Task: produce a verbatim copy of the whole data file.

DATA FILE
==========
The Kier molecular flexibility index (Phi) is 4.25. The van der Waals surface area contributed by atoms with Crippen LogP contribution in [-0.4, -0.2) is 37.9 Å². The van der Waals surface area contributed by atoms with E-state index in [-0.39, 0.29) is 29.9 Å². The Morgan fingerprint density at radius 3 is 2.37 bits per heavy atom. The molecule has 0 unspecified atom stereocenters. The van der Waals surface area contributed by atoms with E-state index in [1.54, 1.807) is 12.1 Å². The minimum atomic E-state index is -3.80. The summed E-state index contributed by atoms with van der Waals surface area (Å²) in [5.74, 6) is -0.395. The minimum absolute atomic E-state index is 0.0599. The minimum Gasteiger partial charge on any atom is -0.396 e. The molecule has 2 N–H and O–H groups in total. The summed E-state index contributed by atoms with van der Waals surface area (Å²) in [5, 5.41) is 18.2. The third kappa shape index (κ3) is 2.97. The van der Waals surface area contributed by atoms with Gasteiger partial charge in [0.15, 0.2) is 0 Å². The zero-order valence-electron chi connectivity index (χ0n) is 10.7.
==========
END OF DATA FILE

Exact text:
The Kier molecular flexibility index (Phi) is 4.25. The van der Waals surface area contributed by atoms with Crippen LogP contribution in [-0.4, -0.2) is 37.9 Å². The van der Waals surface area contributed by atoms with E-state index in [-0.39, 0.29) is 29.9 Å². The Morgan fingerprint density at radius 3 is 2.37 bits per heavy atom. The molecule has 0 unspecified atom stereocenters. The van der Waals surface area contributed by atoms with E-state index in [1.54, 1.807) is 12.1 Å². The minimum atomic E-state index is -3.80. The summed E-state index contributed by atoms with van der Waals surface area (Å²) in [5.74, 6) is -0.395. The minimum absolute atomic E-state index is 0.0599. The minimum Gasteiger partial charge on any atom is -0.396 e. The molecule has 2 N–H and O–H groups in total. The summed E-state index contributed by atoms with van der Waals surface area (Å²) in [5, 5.41) is 18.2. The third kappa shape index (κ3) is 2.97. The van der Waals surface area contributed by atoms with Gasteiger partial charge in [0.15, 0.2) is 0 Å². The zero-order valence-electron chi connectivity index (χ0n) is 10.7.